Phytophthora gibbosa

Name and publication

Phytophthora gibbosa Jung, Stukely & Burgess (2011)

Jung T, Stukely MJC, Hardy GE StJ, White MD, Paap T, Dunstan WA, and Burgess TI. 2011. Multiple new Phytophthora species from ITS Clade 6 associated with natural ecosystems in Australia: evolutionary and ecological implications. Persoonia 13: 13–39.


from Jung et al. (2011)




refers to the gibbous ornamented surface of the oogonia (gibbosa Latin = gibbous, knaggy)


Type: WESTERN AUSTRALIA, Scott River ironstones, from rhizosphere soil of dying Acacia pycnantha, 2009, VHS, holotype MURU 461 (dried culture on V8A, Herbarium of Murdoch University, Western Australia)

Ex-type: CBS 127951 and VHS 21998

Sequences for ex-type in original manuscript: CBS 127951 = ITS rDNA HQ012933, HSP90 HQ012892, cox1 HQ012846

Ex-type in other collections

CBS 127951 = VHS 21998 = P19586 (WOC/WPC), CPHST BL 65 (Abad), 62B8  (Yang)

Molecular identification

Voucher sequences for barcoding genes (ITS rDNA and COI) of the ex-type (see Molecular protocols page)

Phytophthora gibbosa isolate CPHST BL 65 (= P19586 WPC) = ITS rDNA MG865499, COI MH136894

Sequences for ex-type in other sources
Position in ITS phylogenetic tree

Clade 6b

Morphological identification

Colonies and cardinal temperatures

Colony morphology is uniform on V8A, CA, MEA, and PDA. Minimum growth temperature 7.5°C, optimum 30°C, and maximum 32.5°C.

Conditions for growth and sporulation

Sporangia are produced in water cultures (soil extract or river water) and not observed in solid media. Oogonia are formed readily in single-strain culture on CA and V8A after about 20 d.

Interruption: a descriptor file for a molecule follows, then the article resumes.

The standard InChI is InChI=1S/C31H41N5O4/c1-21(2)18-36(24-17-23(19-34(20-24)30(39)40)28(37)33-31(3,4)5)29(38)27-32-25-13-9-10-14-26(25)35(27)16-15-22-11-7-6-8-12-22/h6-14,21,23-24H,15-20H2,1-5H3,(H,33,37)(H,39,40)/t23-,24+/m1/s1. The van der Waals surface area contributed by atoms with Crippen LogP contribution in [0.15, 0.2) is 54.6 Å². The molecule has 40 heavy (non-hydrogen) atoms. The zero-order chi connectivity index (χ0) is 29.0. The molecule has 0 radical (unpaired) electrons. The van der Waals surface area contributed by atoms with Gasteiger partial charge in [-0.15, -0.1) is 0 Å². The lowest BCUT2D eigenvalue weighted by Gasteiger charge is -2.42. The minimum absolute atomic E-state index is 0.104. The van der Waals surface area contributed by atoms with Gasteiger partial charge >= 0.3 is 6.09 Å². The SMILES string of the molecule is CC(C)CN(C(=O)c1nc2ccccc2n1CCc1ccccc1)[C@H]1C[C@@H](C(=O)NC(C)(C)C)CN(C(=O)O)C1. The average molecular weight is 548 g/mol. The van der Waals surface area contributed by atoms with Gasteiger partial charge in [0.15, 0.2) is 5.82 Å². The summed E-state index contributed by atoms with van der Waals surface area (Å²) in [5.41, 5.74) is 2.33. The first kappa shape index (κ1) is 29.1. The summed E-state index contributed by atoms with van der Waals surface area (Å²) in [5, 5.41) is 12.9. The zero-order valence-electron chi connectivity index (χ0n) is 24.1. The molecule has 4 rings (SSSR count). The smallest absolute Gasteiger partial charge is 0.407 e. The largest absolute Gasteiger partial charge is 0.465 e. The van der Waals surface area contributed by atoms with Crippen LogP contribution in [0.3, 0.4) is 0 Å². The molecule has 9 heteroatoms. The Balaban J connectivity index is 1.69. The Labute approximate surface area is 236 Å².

Asexual phase

Sporangia are non-papillate, persistent, and ovoid or ellipsoid in shape. Sporangia average 48.8 ± 9.6 × 30.8 ± 5.4 μm (overall range 24.8–71.1 × 17.4–48.0 μm). Sporangiophores usually in simple sympodia with internal extended proliferation. External proliferation also observed leading to lax sympodia. Hyphal swellings are common. Chlamydospores absent.

Sexual phase

Homothallic. Oogonia are globose with wavy to ornamented gibbous walls turning golden-brown on maturity, average size 38.1 ± 5.4 mm (27.0–49.9 µm). Oospores are aplerotic, globose, with a large ooplast and thick walls, average size 31.4± 4.6 µm (18.9–39.4). Antheridia amphigynous.

Most typical characters

Phytophthora gibbosa can be easily differentiated from all other species from ITS Clade 6 (except Phytophthora ornamentata) by the production of ornamented (gibbous) oogonia in single culture. In addition, it can be separated from Phytophthora gregata and P. taxon raspberry by the lack of nested proliferation of sporangia.

Specimen(s) evaluated

Australia, Western Australia, Scott River ironstones, from rhizosphere soil of dying Acacia pycnantha, 2009, CBS 127951 = VHS 21998; VHS 22007; from dying Xanthorrhoea gracilis, VHS 21999; from a dying Grevillea sp., VHS 22008

CPHST BL 65 = P19586 WPC

Hosts and distribution

Distribution: Australia
Substrate: soil associated with dying plants, roots

Retrieved January 30, 2018 from U.S. National Fungus Collections Nomenclature Database.

Additional info:
Distribution: Western Australia
Substrate: roots, collars, and rhizosphere soil
Disease note: no pathogenicity trials have been conducted
Hosts: Acacia pycnantha, Xanthorrhoea gracilis, Grevillea sp.

Additional references and links

Burgess TI, Webster JL, Ciampini JA, White DW, Hardy GESJ, Stukely MJC. 2009. Re-evaluation of Phytophthora species isolated during 30 years of vegetation health surveys in Western Australia using molecular techniques. Plant Disease 93: 215–223.

Fact sheet authors

Treena Burgess, Ph.D., Centre for Phytophthora Science and Management, School of Biological Sciences and Biotechnology, Murdoch University, Australia; Z. Gloria Abad, Ph.D., USDA-APHIS-PPQ-S&T Beltsville Laboratory, United States of America